The Fiscal Picture Out Of Washington

Includes: DIA, IWM, QQQ, SPY
by: John M. Mason


The Federal deficit is down for the third year in a row.

Modest economic growth, higher tax revenues and some slowdown in spending have contributed to the decline.

Predictions are for one more year of decline, then deficits will rise to over $1.0 trillion by 2023.

I do not believe that there is another chart that captures the economic/financial picture of the past fifty years in the way this chart does. This is the chart of the Federal Government's surplus or deficit.

I have used the term "credit inflation" to describe the economic policy of the Federal Government since the early 1960s. It began in the Kennedy administration. In an effort to "get the economy growing again," the Kennedy administration intentionally created budget deficits in accordance with standard Keynesian thinking in order to spur on the economy to faster growth and lower levels of unemployment.

Creating deficits became the standard operating procedure for the Federal Government in the years following this period as Republicans as well as Democrats attempted to out do one another in showing concern for the unemployed…and, for those individuals that did not own their own home.

The one exception to this behavior came in the 1990s during the time Bill Clinton was the President.

Note that for the last three years the budget deficit has been getting smaller.

However, I would not say that we have reached the end of the era of credit inflation. There are other aspects of credit inflation, like monetary policy. And, one cannot say that the monetary policy of the Federal Reserve System has been anything less than supportive of credit inflation over the past five years as the Fed's balance sheet has gone from around $935 billion in early August 2008 to around $4,450 billion in early August 2014, an increase approaching 400 percent.

Over the past three years the budget deficit has gotten smaller due to the modest growth in the economy, an increase in tax receipts, and a slight slowdown in government spending.

This reduction in the Federal Deficit has resulted in the rate of increase in the Federal debt to decrease...and the decline has been fairly substantial.

Year-over-year, in 2009 total Federal debt rose by 15.1 percent; in 2010, the year-over-year rate of increase was 13.9 percent; in 2011 it was 8.5 percent; in 2012 it was 7.9 percent; and in 2013 it was 5.6 percent.

In the first quarter of 2014, the year-over-year rate of increase was only 4.9 percent.

For the first ten months in fiscal 2014 the budget deficit was $460.45 billion, down 24 percent from the same period one year ago. In fact, this was the smallest deficit through ten months of the fiscal year since 2008.

Right now, the forecast for the full 2014 fiscal year is $492 billion…the April estimate of the Congressional Budget Office.

To put this into context, from 2009 through 2012, the deficit exceeded $1.0 trillion in each fiscal year.

To further put this into context, for the week ended August 7, 2014, the Federal Reserve added about $435 billion of US Treasury securities to its balance sheet!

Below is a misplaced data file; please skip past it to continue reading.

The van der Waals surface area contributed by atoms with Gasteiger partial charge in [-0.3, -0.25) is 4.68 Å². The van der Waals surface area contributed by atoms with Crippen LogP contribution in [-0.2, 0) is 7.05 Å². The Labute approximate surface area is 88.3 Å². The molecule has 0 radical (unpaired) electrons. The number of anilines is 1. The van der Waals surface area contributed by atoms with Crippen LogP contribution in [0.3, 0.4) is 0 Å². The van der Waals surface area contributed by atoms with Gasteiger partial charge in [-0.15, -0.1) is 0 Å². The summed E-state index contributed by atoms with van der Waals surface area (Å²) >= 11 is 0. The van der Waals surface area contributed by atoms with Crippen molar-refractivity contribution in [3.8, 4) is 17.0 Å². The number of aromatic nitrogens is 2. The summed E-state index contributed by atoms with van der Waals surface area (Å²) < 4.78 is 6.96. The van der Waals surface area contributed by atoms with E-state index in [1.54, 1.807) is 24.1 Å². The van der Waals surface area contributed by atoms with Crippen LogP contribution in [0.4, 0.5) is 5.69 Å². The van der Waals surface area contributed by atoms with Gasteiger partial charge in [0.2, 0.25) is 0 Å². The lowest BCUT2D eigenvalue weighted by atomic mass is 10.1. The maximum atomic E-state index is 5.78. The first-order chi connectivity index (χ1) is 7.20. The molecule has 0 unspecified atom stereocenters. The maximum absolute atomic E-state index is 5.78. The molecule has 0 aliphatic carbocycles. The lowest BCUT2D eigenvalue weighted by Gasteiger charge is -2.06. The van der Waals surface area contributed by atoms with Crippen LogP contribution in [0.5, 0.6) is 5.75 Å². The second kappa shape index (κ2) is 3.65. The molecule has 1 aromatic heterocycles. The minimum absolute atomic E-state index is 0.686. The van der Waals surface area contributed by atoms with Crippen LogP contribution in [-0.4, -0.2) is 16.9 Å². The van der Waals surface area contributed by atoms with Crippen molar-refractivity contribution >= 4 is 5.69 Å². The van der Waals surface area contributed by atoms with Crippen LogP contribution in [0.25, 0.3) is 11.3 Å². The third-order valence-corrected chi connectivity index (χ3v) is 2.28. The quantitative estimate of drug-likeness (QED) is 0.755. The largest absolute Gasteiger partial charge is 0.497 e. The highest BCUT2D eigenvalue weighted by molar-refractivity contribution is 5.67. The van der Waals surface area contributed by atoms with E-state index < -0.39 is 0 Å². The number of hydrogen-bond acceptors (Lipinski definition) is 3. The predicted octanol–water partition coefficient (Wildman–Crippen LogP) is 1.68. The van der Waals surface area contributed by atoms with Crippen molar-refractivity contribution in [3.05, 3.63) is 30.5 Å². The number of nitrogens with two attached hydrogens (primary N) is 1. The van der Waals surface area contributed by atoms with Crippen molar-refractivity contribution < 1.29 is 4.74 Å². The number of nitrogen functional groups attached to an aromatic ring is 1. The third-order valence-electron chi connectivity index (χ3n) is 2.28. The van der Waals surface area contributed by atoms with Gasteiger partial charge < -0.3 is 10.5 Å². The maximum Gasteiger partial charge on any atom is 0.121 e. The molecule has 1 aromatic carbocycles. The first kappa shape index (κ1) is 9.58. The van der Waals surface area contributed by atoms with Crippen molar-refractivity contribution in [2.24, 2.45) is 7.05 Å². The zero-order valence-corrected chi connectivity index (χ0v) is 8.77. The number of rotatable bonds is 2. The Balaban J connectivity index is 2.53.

If the budget deficit number is actually hit for fiscal 2014, the debt will total 2.8 percent of Gross Domestic Product, the smallest amount since 2007.

Now, we shouldn't get too excited about these numbers for two reasons. First, although the Federal Deficit is expected to decline in fiscal 2015, the Congressional Budget Office foresees the deficit starting to rise again after that. And, it is expected to continue to rise, reaching over $1.0 trillion again by 2023.

Second, the reduction in the deficit has been achieved without any kind of comprehensive fiscal planning on the part of the Federal government. That is, the President and the US Congress has basically done nothing intentional to achieve this decline!

And, with a lame duck president in the White House for the next 2+ years, little can be expected in the way of a coherent approach to the fiscal stance of the government.

Where does that leave us?

In my estimation, it leaves us roughly just exactly where we were. There really has been no change in the thinking of the Federal government. To me, the philosophy of credit inflation still exists…in both parties. And, there is absolutely no indication that this will change anytime soon.

So investors and financial markets can expect more credit inflation now…and, more credit inflation in the future.

The interesting situation is in Europe. Angela Merkel, Chancellor of Germany, has provided the stern leadership to introduce discipline back into the fiscal…and monetary…policies of the eurozone. Right now there is a test of whether or not others will fall in line. Italian Prime Minister Matteo Renzi has said that he is going to introduce the reforms needed to put Italy back into a competitive position. If he is able to bring Italy along, he will provide an example that will be hard for others to ignore.

If Ms. Merkel and the eurozone re-establish some kind of discipline in policy making, the United States may have to re-address the approach to its policy of credit inflation. And, that would be mind-boggling!

Disclosure: The author has no positions in any stocks mentioned, and no plans to initiate any positions within the next 72 hours. The author wrote this article themselves, and it expresses their own opinions. The author is not receiving compensation for it (other than from Seeking Alpha). The author has no business relationship with any company whose stock is mentioned in this article.

About this article:

Author payment: $35 + $0.01/page view. Authors of PRO articles receive a minimum guaranteed payment of $150-500. Become a contributor »
Problem with this article? Please tell us. Disagree with this article? .